Debates in Texas about what public school students should learn about religion vividly illustrate the maxim that classrooms are often the frontline of the "culture wars." The passage of a state law mandating instruction about the Bible; the creation of social studies standards that emphasize religion while downplaying the separation of church and state; and the approval of a resolution condemning purported pro-Islamic and anti-Christian biases in textbooks have all drawn national and international attention. Are such measures merely reflections of the desire to ensure fair-handed treatment of religion, or are they attempts to promote Christianity? To what extent do they reflect larger struggles to define American identity? Mark Chancey, professor and chair of Southern Methodist University's Department of Religious Studies, addresses these questions and discusses how the situation in Texas relates to what is going on elsewhere in the country.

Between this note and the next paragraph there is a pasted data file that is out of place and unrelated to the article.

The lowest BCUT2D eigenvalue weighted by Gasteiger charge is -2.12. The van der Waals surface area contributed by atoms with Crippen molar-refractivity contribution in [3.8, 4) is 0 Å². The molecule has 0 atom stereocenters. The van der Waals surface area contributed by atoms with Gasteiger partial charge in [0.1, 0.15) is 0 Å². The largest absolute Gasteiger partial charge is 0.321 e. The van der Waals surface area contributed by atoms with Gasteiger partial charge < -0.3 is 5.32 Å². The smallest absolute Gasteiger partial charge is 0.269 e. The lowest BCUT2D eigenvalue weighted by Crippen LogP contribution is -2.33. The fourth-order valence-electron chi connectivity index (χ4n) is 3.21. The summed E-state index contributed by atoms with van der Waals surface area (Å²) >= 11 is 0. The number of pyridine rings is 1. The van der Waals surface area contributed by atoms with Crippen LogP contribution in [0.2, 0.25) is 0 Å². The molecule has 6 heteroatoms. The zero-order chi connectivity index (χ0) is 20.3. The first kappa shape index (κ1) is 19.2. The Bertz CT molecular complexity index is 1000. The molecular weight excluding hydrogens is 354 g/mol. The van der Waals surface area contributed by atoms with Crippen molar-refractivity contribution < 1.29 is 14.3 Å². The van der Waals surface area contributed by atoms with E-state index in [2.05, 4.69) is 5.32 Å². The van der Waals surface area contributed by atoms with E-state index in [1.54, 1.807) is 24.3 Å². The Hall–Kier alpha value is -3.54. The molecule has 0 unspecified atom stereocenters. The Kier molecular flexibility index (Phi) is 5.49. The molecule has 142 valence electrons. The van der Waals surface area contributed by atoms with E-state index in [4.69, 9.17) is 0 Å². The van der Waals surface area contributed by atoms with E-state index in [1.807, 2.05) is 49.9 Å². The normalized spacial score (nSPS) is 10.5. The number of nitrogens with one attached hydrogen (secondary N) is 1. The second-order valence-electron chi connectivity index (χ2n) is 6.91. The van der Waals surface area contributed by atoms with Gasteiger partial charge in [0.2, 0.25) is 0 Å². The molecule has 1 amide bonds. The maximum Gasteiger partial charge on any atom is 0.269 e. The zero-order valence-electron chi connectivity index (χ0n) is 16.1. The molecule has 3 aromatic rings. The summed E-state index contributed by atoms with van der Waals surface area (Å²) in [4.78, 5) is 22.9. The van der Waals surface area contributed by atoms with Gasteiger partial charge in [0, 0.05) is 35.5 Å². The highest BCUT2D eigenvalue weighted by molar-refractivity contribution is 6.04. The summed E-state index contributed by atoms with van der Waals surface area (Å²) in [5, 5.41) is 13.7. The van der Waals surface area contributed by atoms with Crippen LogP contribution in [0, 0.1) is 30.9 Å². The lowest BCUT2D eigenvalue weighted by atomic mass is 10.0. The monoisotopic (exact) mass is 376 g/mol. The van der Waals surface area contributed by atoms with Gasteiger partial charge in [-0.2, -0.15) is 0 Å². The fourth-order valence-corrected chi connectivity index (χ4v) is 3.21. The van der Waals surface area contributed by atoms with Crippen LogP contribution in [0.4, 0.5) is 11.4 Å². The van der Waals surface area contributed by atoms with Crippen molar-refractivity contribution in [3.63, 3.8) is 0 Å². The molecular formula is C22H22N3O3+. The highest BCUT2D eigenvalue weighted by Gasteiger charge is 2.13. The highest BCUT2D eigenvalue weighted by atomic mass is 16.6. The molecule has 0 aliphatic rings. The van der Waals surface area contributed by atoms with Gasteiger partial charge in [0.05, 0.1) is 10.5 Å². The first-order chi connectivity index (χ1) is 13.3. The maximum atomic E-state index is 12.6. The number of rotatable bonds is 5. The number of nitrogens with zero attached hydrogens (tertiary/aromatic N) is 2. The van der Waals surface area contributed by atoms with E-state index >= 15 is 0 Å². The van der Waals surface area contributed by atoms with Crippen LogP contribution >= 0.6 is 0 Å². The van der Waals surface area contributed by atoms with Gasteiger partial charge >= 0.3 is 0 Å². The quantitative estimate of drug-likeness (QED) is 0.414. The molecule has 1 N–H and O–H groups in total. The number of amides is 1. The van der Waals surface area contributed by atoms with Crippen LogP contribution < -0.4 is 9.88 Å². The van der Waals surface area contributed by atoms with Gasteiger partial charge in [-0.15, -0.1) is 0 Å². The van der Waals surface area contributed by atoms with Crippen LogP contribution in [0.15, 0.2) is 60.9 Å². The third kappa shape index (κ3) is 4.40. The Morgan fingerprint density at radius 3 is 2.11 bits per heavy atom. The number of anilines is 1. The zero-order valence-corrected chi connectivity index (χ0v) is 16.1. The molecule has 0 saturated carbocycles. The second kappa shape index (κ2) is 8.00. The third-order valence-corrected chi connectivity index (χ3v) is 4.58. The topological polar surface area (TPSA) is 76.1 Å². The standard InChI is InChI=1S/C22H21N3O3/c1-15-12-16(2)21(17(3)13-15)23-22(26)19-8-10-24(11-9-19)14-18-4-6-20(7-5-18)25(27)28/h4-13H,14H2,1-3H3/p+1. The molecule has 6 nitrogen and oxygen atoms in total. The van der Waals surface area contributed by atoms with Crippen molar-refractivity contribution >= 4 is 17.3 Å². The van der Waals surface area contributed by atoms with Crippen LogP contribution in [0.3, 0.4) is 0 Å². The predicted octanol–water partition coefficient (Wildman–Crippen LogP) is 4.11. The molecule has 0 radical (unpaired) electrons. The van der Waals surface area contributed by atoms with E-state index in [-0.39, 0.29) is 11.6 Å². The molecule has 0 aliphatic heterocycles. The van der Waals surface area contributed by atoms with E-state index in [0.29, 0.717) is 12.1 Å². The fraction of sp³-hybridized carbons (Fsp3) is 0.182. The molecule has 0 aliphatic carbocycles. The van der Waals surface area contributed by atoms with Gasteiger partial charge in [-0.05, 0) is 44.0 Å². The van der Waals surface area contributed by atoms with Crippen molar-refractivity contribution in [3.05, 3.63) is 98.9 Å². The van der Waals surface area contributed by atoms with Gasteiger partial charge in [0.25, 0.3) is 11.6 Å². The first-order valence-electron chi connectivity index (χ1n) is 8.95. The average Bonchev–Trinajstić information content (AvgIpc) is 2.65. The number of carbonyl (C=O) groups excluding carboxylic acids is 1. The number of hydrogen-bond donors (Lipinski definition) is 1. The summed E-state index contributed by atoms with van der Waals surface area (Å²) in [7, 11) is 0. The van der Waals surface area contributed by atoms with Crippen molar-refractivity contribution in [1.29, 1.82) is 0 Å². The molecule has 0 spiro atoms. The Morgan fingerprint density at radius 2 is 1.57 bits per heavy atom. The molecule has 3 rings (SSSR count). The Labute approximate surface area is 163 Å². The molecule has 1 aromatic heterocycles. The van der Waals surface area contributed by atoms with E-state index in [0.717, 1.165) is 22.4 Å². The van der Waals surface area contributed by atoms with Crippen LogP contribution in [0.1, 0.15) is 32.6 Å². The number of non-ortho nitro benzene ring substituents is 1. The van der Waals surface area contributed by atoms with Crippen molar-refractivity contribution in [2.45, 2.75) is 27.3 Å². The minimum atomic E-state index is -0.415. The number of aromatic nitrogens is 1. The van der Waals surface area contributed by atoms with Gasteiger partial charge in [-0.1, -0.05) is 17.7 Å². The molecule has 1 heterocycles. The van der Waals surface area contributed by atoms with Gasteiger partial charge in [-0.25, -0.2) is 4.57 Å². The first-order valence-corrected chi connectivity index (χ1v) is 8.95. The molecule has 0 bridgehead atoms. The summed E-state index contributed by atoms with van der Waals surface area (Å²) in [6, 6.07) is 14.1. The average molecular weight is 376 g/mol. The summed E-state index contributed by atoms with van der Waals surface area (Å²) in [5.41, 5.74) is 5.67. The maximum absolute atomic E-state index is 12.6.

- Download a transcript of Chancey's remarks.
- Download Chancey's report "Reading, Writing and Religion: Teaching the Bible in Texas Public Schools."
- Download Chancey's report "The Bible and Public Schools Report on the National Council on Bible Curriculum in Public Schools."